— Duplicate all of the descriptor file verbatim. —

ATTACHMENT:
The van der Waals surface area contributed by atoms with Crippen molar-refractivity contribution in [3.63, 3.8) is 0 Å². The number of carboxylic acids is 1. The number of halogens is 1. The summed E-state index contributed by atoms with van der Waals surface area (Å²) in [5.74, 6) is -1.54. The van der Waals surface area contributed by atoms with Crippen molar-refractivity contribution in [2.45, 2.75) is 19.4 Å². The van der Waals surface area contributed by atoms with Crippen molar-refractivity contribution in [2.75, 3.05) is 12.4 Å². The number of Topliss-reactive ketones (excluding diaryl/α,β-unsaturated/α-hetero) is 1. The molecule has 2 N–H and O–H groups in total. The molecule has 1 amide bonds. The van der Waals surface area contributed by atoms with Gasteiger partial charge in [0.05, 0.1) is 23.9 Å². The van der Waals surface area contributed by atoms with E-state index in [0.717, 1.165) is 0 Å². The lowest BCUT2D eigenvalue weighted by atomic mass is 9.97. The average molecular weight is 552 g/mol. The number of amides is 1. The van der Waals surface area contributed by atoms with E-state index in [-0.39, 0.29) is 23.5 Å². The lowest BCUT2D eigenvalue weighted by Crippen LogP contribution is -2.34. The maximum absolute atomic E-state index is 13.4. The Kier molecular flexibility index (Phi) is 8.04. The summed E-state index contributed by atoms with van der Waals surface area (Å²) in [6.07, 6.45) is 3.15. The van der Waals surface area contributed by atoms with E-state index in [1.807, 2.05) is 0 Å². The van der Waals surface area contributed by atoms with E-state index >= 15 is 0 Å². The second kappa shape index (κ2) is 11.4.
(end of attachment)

The van der Waals surface area contributed by atoms with Crippen molar-refractivity contribution in [3.63, 3.8) is 0 Å². The number of carboxylic acids is 1. The number of halogens is 1. The summed E-state index contributed by atoms with van der Waals surface area (Å²) in [5.74, 6) is -1.54. The van der Waals surface area contributed by atoms with Crippen molar-refractivity contribution in [2.45, 2.75) is 19.4 Å². The van der Waals surface area contributed by atoms with Crippen molar-refractivity contribution in [2.75, 3.05) is 12.4 Å². The number of Topliss-reactive ketones (excluding diaryl/α,β-unsaturated/α-hetero) is 1. The molecule has 2 N–H and O–H groups in total. The molecule has 1 amide bonds. The van der Waals surface area contributed by atoms with Gasteiger partial charge in [0.05, 0.1) is 23.9 Å². The van der Waals surface area contributed by atoms with E-state index in [0.717, 1.165) is 0 Å². The lowest BCUT2D eigenvalue weighted by atomic mass is 9.97. The average molecular weight is 552 g/mol. The number of amides is 1. The van der Waals surface area contributed by atoms with E-state index in [-0.39, 0.29) is 23.5 Å². The lowest BCUT2D eigenvalue weighted by Crippen LogP contribution is -2.34. The maximum absolute atomic E-state index is 13.4. The Kier molecular flexibility index (Phi) is 8.04. The summed E-state index contributed by atoms with van der Waals surface area (Å²) in [6.07, 6.45) is 3.15. The van der Waals surface area contributed by atoms with E-state index in [1.807, 2.05) is 0 Å². The van der Waals surface area contributed by atoms with E-state index >= 15 is 0 Å². The second kappa shape index (κ2) is 11.4.